If you write out the abbreviation, experts already know the principle: IMS = IP Multimedia Subsystem. This is a telecommunications system that uses the packet-based Internet Protocol (IP) for multimedia, digital communication.
Because it allows users standardized access to services from different networks.
In other words, in a service-oriented environment, IMS provides the user, i.e. telcos/network operators and their customers, with access to a wide range of applications - regardless of network structure and end device! And as the name suggests, it is all about multimedia, integrated applications for audio, video or data applications.
There remains the question of the meaning of the term "subsystem": IMS, as a subsystem, is an integral part of a complex system called Session Initiation Protocol (SIP). This is a standardized network protocol for voice and video communication in real time. It is integrated into Internet telephony, for example, for establishing and terminating audio/video connections (sessions) via Voice over IP (VoIP) and Voice over New radio (VoNR). In addition, SIP enables pioneering communication services such as web conferencing, application sharing, instant messaging or online gaming, among others.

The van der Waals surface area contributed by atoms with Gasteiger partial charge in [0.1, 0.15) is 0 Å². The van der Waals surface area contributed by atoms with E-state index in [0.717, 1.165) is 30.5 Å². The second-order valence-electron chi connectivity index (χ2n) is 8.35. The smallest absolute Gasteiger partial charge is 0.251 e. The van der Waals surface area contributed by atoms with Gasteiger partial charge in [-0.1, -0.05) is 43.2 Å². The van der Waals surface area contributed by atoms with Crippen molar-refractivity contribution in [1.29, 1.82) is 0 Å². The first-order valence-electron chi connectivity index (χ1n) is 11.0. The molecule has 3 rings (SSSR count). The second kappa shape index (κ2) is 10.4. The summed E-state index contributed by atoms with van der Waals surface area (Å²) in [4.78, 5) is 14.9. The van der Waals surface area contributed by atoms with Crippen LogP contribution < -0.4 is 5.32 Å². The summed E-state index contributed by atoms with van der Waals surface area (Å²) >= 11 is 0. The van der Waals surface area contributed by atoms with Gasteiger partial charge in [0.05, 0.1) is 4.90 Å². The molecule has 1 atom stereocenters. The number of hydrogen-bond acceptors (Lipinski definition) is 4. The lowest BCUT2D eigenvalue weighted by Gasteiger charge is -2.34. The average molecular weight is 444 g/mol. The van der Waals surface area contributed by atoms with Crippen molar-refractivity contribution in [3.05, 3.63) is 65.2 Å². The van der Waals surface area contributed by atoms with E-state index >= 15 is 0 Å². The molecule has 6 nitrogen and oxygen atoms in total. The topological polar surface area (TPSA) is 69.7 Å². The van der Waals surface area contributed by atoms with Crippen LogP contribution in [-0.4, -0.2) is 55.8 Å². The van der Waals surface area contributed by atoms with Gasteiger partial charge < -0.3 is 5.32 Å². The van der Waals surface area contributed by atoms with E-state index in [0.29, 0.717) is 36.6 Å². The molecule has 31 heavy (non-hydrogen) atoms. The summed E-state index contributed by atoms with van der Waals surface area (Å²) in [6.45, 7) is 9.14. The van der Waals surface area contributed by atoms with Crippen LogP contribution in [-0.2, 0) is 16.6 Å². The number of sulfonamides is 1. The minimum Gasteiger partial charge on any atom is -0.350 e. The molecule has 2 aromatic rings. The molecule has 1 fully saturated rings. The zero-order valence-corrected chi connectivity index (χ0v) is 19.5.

Conclusion: Without the Session Initiation Protocol and the IP Multimedia Subsystem, unified communications would be unthinkable today.
When it comes to standardization and protocols, the Third Generation Partnership Project (3GPP) inevitably comes into play, having played a major role in the standardization of the IP Multimedia Subsystem. 3GPP is a worldwide cooperation of bodies for standardization in mobile communications, i.e. for UMTS, GSM, LTE and 5G, founded in 1998. In the context of UMTS standardization, 3GPP laid the foundation for IMS as early as 2001. The first specifications for IMS followed with Release 5 - and SIP was already integrated for signaling at that time. With Release 6 and 7, other important features were gradually added: WLAN and fixed network as additional access networks, as well as DRM, services for location determination, and generic user profiles. Further IMS solutions will certainly follow.
Information about the importance of CreaLog Service Manager as a central framework for controlling IMS applications can be found here.